Quantrill's most notable raid occurred on August 21, 1863, as retribution for a series of events that began earlier in the year. In early August, Federal troops commanded by Brigadier General Thomas Ewing began rounding up civilians who were aiding guerrillas operating within the District of the Border. Among those arrested were several female relatives and friends of Quantrill's band. The women were detained in a makeshift jail in Kansas City. On August 13, 1863, the building collapsed, killing four of the prisoners, including the sister of William T. "Bloody Bill" Anderson. A few days later a fifth girl died from her injuries. In retaliation for the deaths, Quantrill orchestrated a raid on Lawrence, Kansas, the home of free-state U.S. Senator James H. Lane. Quantrill loathed Lane, a noted Jayhawker who had initiated his own episodes of guerilla warfare during raids against pro-slavery civilians in Missouri earlier in the war. Quantrill was particularly incensed by the sacking of Osceola, Missouri, two years previously at the expense of the lives of nine local citizens.

During the predawn hours of August 21, 1863, as many as 450 of Quantrill's Raiders rode into Lawrence as most of the town's unsuspecting residents slept. After occupying the Eldridge Hotel, the marauders broke into small groups and proceeded to plunder the town for the next four hours. By the time the pillagers rode out, they had burned nearly one-quarter of the town's buildings (including all but two businesses), robbed the bank, and looted every home. Adding to the barbarity of their deeds, the raiders murdered between 160 and 190 men and boys, many of whom were unarmed. Beyond the human toll, the Leavenworth Daily Conservative's account of the raid two days later estimated that financial losses exceeded two million dollars (in 1863 currency). Lane, who was in town when the assault began, managed to escape capture by hiding in a nearby cornfield.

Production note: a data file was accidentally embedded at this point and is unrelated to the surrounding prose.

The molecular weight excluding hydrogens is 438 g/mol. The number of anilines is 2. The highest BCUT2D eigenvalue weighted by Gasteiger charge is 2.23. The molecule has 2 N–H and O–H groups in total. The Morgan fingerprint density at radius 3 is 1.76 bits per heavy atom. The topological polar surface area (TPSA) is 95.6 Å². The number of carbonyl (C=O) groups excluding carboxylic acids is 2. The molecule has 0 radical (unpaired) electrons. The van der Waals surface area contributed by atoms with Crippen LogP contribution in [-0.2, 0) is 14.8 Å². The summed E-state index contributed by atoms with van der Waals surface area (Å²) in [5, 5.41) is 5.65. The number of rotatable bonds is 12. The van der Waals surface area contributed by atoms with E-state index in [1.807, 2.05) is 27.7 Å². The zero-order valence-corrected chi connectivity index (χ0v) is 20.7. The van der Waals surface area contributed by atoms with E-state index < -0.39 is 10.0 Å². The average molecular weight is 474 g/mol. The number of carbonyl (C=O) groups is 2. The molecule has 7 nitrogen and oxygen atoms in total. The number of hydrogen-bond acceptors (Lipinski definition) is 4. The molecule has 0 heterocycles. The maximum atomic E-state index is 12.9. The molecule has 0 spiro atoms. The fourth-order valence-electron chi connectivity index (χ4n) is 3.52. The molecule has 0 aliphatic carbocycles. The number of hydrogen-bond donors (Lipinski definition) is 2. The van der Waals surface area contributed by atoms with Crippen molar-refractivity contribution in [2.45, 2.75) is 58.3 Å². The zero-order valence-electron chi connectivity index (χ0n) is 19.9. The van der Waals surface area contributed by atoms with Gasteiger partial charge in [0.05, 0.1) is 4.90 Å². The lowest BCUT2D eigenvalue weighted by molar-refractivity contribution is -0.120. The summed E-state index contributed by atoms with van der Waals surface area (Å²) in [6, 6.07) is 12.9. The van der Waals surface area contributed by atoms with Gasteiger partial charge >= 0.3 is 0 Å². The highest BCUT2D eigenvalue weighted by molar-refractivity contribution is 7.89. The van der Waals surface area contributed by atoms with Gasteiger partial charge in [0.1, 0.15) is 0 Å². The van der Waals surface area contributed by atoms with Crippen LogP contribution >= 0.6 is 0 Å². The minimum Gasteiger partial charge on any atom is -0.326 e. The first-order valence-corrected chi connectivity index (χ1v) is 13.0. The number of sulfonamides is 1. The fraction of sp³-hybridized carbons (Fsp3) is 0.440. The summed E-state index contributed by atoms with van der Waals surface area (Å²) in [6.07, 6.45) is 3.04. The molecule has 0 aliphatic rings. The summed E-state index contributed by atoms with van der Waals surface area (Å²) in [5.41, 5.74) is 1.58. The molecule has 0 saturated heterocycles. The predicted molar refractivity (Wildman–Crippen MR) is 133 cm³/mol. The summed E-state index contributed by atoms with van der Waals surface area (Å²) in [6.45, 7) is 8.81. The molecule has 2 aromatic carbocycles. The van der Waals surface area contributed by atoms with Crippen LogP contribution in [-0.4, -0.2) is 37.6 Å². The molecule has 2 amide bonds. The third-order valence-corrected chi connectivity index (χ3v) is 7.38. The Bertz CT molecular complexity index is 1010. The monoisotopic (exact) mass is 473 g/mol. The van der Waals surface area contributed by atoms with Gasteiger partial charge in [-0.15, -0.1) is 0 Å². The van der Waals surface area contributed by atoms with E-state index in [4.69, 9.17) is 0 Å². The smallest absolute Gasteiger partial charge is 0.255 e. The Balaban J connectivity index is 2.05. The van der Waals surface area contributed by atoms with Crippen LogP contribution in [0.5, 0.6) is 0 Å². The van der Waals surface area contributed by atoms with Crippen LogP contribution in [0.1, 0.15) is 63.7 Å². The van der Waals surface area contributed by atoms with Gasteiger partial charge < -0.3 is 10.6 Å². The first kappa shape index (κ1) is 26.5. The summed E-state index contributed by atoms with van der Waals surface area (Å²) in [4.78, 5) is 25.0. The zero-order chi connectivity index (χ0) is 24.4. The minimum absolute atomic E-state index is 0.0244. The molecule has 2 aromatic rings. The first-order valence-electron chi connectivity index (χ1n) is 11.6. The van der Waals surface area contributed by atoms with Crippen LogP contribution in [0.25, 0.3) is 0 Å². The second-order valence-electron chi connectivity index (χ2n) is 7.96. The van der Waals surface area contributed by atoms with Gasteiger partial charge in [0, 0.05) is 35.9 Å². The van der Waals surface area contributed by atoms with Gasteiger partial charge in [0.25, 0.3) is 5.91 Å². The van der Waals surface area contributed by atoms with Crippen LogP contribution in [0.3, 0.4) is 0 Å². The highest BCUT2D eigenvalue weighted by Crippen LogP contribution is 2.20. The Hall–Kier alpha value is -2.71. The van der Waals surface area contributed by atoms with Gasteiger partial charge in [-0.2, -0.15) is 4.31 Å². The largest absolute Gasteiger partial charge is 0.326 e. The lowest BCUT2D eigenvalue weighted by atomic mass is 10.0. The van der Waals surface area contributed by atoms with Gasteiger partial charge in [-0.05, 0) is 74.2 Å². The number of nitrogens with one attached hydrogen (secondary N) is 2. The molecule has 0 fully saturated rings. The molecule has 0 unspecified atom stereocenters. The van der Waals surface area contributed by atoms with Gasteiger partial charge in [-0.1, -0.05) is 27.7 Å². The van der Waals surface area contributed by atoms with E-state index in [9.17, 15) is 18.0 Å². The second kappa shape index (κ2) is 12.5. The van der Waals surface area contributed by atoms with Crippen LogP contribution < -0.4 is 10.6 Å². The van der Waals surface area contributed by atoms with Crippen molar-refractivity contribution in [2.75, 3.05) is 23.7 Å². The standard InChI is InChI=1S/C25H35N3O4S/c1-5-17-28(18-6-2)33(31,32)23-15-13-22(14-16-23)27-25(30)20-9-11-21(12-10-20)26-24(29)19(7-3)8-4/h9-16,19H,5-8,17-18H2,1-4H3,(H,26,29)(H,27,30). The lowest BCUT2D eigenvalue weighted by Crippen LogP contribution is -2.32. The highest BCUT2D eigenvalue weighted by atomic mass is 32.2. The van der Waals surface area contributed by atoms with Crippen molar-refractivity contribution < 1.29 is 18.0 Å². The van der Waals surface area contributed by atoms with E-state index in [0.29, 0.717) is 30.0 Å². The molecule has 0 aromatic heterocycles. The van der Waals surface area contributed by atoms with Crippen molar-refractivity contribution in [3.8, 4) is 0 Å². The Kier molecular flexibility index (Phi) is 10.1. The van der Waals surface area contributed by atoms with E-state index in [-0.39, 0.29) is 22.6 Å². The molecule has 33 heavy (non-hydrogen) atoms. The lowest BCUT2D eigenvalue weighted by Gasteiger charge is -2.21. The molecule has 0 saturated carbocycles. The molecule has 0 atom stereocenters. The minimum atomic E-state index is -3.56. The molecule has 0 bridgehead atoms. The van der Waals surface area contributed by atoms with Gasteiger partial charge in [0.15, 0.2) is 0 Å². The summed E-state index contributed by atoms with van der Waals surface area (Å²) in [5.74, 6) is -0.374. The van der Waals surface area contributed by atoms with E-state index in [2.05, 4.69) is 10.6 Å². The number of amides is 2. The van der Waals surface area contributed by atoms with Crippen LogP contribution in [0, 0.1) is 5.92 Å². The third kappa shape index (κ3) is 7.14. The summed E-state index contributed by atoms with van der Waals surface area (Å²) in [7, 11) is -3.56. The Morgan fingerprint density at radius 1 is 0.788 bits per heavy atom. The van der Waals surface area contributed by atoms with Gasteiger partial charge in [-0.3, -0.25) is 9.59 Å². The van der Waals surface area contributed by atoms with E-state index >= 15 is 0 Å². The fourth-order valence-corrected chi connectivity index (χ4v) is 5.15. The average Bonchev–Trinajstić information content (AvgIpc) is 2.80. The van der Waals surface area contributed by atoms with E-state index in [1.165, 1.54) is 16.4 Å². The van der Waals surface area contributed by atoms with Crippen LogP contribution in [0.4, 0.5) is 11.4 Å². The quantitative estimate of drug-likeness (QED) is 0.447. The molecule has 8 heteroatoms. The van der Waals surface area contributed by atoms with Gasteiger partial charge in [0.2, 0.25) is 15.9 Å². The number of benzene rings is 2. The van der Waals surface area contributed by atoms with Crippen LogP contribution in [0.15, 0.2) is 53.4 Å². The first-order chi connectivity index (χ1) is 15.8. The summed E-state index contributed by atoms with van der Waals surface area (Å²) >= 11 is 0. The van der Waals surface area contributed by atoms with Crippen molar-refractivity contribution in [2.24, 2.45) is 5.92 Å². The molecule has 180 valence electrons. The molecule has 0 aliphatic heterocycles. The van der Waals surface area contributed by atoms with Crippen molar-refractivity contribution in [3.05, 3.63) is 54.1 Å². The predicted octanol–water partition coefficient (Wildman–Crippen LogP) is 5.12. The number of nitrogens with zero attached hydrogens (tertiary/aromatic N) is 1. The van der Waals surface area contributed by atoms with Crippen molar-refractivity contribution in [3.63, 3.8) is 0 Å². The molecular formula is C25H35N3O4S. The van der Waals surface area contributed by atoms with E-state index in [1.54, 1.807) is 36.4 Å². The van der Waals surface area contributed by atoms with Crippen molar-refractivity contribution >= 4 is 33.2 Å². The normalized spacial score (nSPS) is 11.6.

A few weeks after the Lawrence Massacre, Quantrill's Raiders headed for Texas to spend the winter. As they made their way south, Quantrill decided to raid Fort Blair, a small Federal outpost in the southeast corner of Kansas near the town of Baxter Springs. As Quantrill's advance scouts neared the fort on October 6, 1863, they surprised a black officer and a civilian practicing their marksmanship and murdered both unsuspecting men. Quantrill then split his force and proceeded to attack Fort Blair from two directions.

At about noon, the Rebels charged the garrison's ninety soldiers who were just sitting down for lunch outside of the fort. Amidst a hail of gunfire, the startled Federals fled for the safety of the fort. Once safely behind the breastworks, the greatly outnumbered, but better disciplined, Union soldiers stymied the guerrilla attack. After losing the element of surprise, along with about ten of his men, Quantrill suspended the assault.

Following the failed sortie, Quantrill reassembled the Raiders north of the fort where he spotted a wagon train approaching. Deprived of his initial objective, the Rebel leader opted to pursue a consolation prize. Led by Major General James G. Blunt, the convoy consisted of Blunt's headquarters staff and a military band accompanied by a few cavalrymen on their way to Fort Smith, Arkansas.